In a way, because people are not perfect, not practicing strict justice is essential for us to form—and maintain—relationships. But can this seemingly passive response to “evil” really change situations for the better? “It’s meant to be a bold and courageous standing of one’s ground,” Bishop says. “It’s trying to put a wrench in the works of evil. . . but never in a way that destroys the evil person. It’s meant to liberate.”

In a sense, kindness heals the injuries caused by past bad behaviors. It may sound like spiritual hooey, but the effects of “love” may be real and far-ranging. Recent research suggests, for instance, that loving relationships can even protect us against cancer. Admittedly, the experts aren’t exactly sure how. The fact the glue between pair-bonded mice helped them survive—that it was something that seemed measurable, an actual phenomenon—was itself as mystifying as it was illuminating.  

Unfortunately, doctors cannot prescribe love. Nor can it be bottled up and sold like your favorite sports drink. It is something, however, that we can willfully practice in our everyday lives. Rather than hyper-stressing about justice, we can live—graciously—and let live. In doing so, we may unwittingly initiate a series of events whose positive endgame we could not previously have imagined, when we were dimly obsessed about returning the evil for evil.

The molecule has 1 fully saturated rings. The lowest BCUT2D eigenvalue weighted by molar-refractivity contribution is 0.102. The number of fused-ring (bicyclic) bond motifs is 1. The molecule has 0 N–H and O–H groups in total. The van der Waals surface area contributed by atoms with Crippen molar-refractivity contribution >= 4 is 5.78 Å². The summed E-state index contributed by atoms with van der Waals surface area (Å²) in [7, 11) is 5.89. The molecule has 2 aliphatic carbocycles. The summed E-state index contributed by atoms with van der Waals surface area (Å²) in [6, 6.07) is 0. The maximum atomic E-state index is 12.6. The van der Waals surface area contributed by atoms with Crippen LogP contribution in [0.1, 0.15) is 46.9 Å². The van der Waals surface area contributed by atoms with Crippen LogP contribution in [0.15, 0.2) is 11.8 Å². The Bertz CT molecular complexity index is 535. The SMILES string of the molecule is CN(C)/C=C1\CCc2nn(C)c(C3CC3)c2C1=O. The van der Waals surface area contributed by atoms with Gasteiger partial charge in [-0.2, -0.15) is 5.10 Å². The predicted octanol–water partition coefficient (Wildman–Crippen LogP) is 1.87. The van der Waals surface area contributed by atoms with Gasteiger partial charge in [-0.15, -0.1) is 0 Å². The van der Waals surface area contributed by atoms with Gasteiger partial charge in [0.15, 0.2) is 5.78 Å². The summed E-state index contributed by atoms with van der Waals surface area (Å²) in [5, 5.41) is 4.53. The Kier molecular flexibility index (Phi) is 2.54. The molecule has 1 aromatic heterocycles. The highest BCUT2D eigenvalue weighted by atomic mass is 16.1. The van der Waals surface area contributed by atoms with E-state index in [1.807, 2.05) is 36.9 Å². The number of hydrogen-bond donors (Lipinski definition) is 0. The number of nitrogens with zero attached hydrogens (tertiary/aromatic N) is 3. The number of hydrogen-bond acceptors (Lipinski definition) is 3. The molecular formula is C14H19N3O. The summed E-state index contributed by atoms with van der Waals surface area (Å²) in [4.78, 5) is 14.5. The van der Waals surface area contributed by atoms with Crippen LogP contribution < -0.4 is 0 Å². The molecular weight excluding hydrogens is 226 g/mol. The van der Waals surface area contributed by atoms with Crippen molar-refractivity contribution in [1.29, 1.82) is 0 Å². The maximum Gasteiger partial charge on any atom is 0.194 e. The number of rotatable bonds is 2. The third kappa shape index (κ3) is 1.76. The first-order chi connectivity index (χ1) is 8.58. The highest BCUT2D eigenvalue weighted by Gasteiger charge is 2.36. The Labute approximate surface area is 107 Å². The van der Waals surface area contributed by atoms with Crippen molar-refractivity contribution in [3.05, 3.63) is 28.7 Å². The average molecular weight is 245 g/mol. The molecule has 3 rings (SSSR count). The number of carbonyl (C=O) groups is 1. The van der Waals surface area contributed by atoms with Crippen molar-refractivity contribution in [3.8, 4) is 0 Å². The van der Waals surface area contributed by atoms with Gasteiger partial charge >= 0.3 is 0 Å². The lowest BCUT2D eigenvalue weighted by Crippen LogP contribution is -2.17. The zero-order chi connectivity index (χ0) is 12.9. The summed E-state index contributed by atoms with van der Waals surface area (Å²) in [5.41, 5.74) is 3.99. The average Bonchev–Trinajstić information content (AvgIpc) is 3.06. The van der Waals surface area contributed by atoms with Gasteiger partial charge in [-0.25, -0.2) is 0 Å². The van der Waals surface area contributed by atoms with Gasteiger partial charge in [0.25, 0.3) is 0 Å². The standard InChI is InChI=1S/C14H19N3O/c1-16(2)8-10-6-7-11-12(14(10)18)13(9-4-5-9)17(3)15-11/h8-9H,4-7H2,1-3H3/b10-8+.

Rather than strict justice, a tempered striving for fairness—for equity—could help us, indeed, find “the good life.” How? By staying in good relationships with others. In life’s unpredictable moments, our connections with others not only allows us to be more resilient when hard times come—and they will—but also provides us with the comfort of knowing others have our back. Treating others justly also prompts them to behave similarly toward us. 

Indeed, according to one study published in Social Justice Research, students who believed they live in a just world were more likely to act justly. That is, the study’s authors found that such a belief reduced the instances of cheating in college classes. Imagine what such a belief might do outside of school. Indeed, although we’ve all heard the saying that “Life itself isn’t fair”—usually as a maxim to roll with the punches—a belief in just systems elevates our behavior. It prompts us to play fairly.

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It’s often said that we live in a dog-eat-dog world. This may be true. If so, however, then this state-of-affairs provides an incredible backdrop for acts of love to shine through. Particularly in the eyes of those who may have mistreated us. Harsh realities make kindness—not just fairness—ever more compelling. And such persuasion may turn foes to friends. Stranger things have happened.